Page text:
The research shows mixed results

To be sure, the research on this topic is a bit mixed, showing no clear answer. A recent systematic review in the Orthopaedic Journal of Sports Medicine looked at 15 studies published over the past 25 years. Seven of the studies detected no significant decrease in growth factors whereas six did show a decrease with antiplatelet agents.​6​

Making sense of the discrepency

Why did some studies show that antiplatelet medication interfered with PRP while others did not?​7​ PRP is a complex physiological process. There are many pathways involved in platelet activation and the release of growth factors.​2​ There are multiple other pathways of platelet activation. These pathways are targeted in different ways depending on the method of PRP preparation and injection which probably explains the varying results reported in the research to date.

Preparing PRP is a delicate process with many variables. These include centrifugation forces, single or double-spin, etc. Even the type of anti-coagulant used when drawing the blood sample can have an affect on the final purity and quality of the PRP.​8​

One study looking at the effect of ASA on growth factors in PRP found that the type of activation can have a significant affect on the timing, numbers, and levels of different growth factors.​9​

It’s important to remember that the amount of growth factor release does not always correlate to the changes induced by PRP. Another interesting study looked the affect of PRP on angiogenesis (new blood vessel formation) which was inhibited by ASA. They found that the negative affect of ASA on the PRP could be reversed by certain optimization steps during the preparation (specifically chilling the PRP to 4 °C  and supplementing with cryoprecipitate).​10​

In conclusion

PRP treatments can be a very effective tool for tissue regeneration in many areas of the body. Antiplatelet medications like ASA and Plavix are very important and should never be stopped except under a physician’s advice, as stopping these medications can lead to an increased risk of heart attack or stroke. Despite the fact that ASA and Plavix can interfere with PRP, it does not mean that PRP would have no potential benefit at all. The research is mixed but there are reports of positive effects of using PRP under such circumstances, and PRP itself is considered very safe.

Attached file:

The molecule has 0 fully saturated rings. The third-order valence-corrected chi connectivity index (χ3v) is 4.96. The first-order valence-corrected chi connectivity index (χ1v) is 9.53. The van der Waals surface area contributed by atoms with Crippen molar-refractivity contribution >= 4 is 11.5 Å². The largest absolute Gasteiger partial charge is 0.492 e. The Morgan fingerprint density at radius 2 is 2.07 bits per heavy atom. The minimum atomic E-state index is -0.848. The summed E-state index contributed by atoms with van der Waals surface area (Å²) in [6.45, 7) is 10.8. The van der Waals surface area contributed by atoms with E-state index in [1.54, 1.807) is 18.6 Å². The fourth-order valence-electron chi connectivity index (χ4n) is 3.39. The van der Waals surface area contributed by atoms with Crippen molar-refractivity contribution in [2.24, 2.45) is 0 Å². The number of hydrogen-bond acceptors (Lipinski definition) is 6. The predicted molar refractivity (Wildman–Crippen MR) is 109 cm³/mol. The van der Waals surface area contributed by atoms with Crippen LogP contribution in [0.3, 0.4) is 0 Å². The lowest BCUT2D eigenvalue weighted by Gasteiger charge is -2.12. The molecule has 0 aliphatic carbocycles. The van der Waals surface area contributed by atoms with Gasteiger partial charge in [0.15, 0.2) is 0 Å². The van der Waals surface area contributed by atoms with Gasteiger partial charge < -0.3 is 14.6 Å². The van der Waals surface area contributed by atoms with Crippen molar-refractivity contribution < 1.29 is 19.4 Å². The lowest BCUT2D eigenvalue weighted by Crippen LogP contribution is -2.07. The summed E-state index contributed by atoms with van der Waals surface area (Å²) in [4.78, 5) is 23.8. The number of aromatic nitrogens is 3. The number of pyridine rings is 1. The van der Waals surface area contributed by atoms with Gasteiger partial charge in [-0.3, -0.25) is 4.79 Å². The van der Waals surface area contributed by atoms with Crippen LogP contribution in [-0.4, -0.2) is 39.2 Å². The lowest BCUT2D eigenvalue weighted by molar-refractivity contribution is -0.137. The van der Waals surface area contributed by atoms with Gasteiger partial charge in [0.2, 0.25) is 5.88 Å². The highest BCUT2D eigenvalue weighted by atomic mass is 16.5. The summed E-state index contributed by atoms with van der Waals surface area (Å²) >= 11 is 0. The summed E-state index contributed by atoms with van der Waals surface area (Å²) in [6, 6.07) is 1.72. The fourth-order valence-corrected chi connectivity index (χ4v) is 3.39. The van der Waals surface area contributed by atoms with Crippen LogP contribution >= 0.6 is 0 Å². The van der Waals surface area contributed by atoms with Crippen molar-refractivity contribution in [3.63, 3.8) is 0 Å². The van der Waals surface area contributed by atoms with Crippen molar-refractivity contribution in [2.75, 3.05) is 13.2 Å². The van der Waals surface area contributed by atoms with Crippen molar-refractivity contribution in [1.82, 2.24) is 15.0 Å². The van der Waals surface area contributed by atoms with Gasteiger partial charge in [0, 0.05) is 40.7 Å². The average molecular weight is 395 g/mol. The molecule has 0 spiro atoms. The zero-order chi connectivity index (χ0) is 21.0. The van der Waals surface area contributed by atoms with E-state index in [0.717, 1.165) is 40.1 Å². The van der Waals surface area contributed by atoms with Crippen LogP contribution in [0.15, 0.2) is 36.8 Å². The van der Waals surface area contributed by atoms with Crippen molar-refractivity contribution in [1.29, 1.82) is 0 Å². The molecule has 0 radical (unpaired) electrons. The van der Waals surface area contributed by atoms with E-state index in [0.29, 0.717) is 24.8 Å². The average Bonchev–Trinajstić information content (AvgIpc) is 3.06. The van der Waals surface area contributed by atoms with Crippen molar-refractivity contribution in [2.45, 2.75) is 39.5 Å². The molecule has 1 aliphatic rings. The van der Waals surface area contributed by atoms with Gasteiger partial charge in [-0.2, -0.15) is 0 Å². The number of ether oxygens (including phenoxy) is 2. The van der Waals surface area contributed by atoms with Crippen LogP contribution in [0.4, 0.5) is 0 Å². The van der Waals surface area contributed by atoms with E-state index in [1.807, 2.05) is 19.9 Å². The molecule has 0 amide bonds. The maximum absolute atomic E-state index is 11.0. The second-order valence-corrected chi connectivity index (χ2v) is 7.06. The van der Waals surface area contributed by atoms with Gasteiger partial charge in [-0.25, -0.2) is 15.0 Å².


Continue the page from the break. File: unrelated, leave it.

The method of PRP preparation and activation is always important, and even more so when antiplatelet medication is involved.


  1. 1.
    Jayaram P, Yeh P, Cianca J. Platelet-rich plasma protocols can potentiate vascular emboli: Contraindications to platelet-rich plasma. J Int Soc Phys Rehabil Med. Published online 2019:104. doi:10.4103/jisprm.jisprm_48_19
  2. 2.
    Rao G. Physiology of blood platelet activation. Indian J Physiol Pharmacol. 1993;37(4):263-275.
  3. 3.
    Jayaram P, Yeh P, Patel S, et al. Effects of Aspirin on Growth Factor Release From Freshly Isolated Leukocyte-Rich Platelet-Rich Plasma in Healthy Men: A Prospective Fixed-Sequence Controlled Laboratory Study. Am J Sports Med. 2019;47(5):1223-1229. doi:10.1177/0363546519827294
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    Ramsook R, Danesh H. Timing of Platelet Rich Plasma Injections During Antithrombotic Therapy. Pain Physician. 2016;19(7):E1055-61.
  5. 5.
    Di M, Filardo G, Lo P, Kon E, Marcacci M. Chronic anti-platelet therapy: a contraindication for platelet-rich plasma intra-articular injections? Eur Rev Med Pharmacol Sci. 2014;18(1 Suppl):55-59.
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    Frey C, Yeh PC, Jayaram P. Effects of Antiplatelet and Nonsteroidal Anti-inflammatory Medications on Platelet-Rich Plasma: A Systematic Review. Orthopaedic Journal of Sports Medicine. Published online April 1, 2020:232596712091284. doi:10.1177/2325967120912841
  7. 7.
    Ludwig HC, Birdwhistell KE, Brainard BM, Franklin SP. Use of a Cyclooxygenase-2 Inhibitor Does Not Inhibit Platelet Activation or Growth Factor Release From Platelet-Rich Plasma. Am J Sports Med. Published online September 27, 2017:3351-3357. doi:10.1177/0363546517730578
  8. 8.
    Aizawa H, Kawabata H, Sato A, et al. A Comparative Study of The Effects of Anticoagulants on Pure Platelet-Rich Plasma Quality and Potency. Biomedicines. 2020;8(3). doi:10.3390/biomedicines8030042
  9. 9.
    Cavallo C, Roffi A, Grigolo B, et al. Platelet-Rich Plasma: The Choice of Activation Method Affects the Release of Bioactive Molecules. Biomed Res Int. 2016;2016:6591717. doi:10.1155/2016/6591717
  10. 10.
    Etulain J, Mena HA, Meiss RP, et al. An optimised protocol for platelet-rich plasma preparation to improve its angiogenic and regenerative properties. Sci Rep. Published online January 24, 2018. doi:10.1038/s41598-018-19419-6